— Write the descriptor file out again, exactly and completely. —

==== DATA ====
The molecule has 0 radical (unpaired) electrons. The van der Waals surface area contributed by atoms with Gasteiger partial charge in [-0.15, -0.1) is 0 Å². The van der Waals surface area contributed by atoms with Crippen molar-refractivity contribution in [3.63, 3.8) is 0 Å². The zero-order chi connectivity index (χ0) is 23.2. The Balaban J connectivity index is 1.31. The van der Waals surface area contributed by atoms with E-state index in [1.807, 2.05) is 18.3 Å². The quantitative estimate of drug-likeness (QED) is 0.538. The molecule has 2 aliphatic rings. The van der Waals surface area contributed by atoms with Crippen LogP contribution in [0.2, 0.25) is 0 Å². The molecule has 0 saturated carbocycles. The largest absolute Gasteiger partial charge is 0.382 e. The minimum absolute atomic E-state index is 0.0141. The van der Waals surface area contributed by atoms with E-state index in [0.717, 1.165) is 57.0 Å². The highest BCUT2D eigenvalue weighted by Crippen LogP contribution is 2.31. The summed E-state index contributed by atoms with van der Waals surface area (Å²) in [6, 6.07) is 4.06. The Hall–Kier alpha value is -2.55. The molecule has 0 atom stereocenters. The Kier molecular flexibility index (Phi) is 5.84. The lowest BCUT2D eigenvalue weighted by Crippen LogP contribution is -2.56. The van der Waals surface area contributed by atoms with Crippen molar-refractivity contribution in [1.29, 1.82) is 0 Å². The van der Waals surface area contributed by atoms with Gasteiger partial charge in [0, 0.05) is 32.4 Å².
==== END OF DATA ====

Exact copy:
The molecule has 0 radical (unpaired) electrons. The van der Waals surface area contributed by atoms with Gasteiger partial charge in [-0.15, -0.1) is 0 Å². The van der Waals surface area contributed by atoms with Crippen molar-refractivity contribution in [3.63, 3.8) is 0 Å². The zero-order chi connectivity index (χ0) is 23.2. The Balaban J connectivity index is 1.31. The van der Waals surface area contributed by atoms with E-state index in [1.807, 2.05) is 18.3 Å². The quantitative estimate of drug-likeness (QED) is 0.538. The molecule has 2 aliphatic rings. The van der Waals surface area contributed by atoms with Crippen LogP contribution in [0.2, 0.25) is 0 Å². The molecule has 0 saturated carbocycles. The largest absolute Gasteiger partial charge is 0.382 e. The minimum absolute atomic E-state index is 0.0141. The van der Waals surface area contributed by atoms with E-state index in [0.717, 1.165) is 57.0 Å². The highest BCUT2D eigenvalue weighted by Crippen LogP contribution is 2.31. The summed E-state index contributed by atoms with van der Waals surface area (Å²) in [6, 6.07) is 4.06. The Hall–Kier alpha value is -2.55. The molecule has 0 atom stereocenters. The Kier molecular flexibility index (Phi) is 5.84. The lowest BCUT2D eigenvalue weighted by Crippen LogP contribution is -2.56. The van der Waals surface area contributed by atoms with Crippen molar-refractivity contribution in [1.29, 1.82) is 0 Å². The van der Waals surface area contributed by atoms with Gasteiger partial charge in [0, 0.05) is 32.4 Å².